Renewals may be made on a fiscal year basis, or a portion thereof when necessary, in the same manner as that required for the original request.
Formula and Matching Requirements
A maximum of 80 percent of the amount expended by any mining State for a fiscal year is paid from Federal funds and at least 20 percent are paid by the Applicant State.
Length and Time Phasing of Assistance
Length of assistance is on a fiscal year basis or a portion thereof. Time phasing of assistance is on a cost reimbursable basis, normally quarterly.
Post Assistance Requirements
Semi-annual Technical reports as required by MSHA shall be furnished to the Assistant Secretary of Labor for Mine Safety and Health stating work accomplished, benefits derived, project status.
Quarterly Financial Reports listing expenditures and amounts obligated are required.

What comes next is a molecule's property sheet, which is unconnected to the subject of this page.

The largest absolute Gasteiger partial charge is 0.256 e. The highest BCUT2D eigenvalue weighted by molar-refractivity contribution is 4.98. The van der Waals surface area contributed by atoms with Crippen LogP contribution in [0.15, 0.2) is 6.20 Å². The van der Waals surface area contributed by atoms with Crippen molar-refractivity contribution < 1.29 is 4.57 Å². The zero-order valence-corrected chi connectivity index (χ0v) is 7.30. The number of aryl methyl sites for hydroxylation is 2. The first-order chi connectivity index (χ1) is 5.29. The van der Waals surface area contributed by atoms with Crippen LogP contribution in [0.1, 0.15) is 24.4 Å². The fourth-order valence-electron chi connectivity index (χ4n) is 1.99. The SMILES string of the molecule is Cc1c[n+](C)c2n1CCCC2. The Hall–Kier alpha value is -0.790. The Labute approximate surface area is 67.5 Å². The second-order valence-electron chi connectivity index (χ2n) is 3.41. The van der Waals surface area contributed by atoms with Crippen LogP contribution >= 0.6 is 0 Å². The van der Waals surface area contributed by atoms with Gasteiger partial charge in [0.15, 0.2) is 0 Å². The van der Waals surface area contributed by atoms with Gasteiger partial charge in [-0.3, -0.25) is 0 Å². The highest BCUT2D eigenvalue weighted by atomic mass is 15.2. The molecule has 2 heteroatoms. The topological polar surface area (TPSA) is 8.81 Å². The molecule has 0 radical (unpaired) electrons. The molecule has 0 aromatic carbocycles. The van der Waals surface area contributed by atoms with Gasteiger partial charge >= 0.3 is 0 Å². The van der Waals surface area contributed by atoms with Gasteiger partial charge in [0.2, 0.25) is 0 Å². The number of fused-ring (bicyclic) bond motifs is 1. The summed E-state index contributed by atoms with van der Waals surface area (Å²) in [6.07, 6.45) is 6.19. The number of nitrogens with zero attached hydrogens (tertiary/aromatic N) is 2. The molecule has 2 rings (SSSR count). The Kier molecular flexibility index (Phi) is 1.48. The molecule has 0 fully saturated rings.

In accordance with the provisions of OMB Circular No. A- 133, Audits of States, Local Governments, and Nonprofit Organizations, nonfederal entities that expend financial assistance of $500,000 or more within the State's fiscal year shall have an audit made for that year. On-site audits will be made by representatives of the Secretary of Labor and the Comptroller General of the United States.
Records relating to each grant shall be retained and made available until the expiration of three years after the grantees' last disbursement of such funds. Prescribed guidelines are set forth in attachment C, OMB Circular No. A-102 (revised).
(Grants) FY 07 $8,204,000; FY 08 est $8,441,000; and FY 09 est $8,441,000.
Range and Average of Financial Assistance
From $9,357 to $606,088. Average: $160,000.
Regulations, Guidelines, and Literature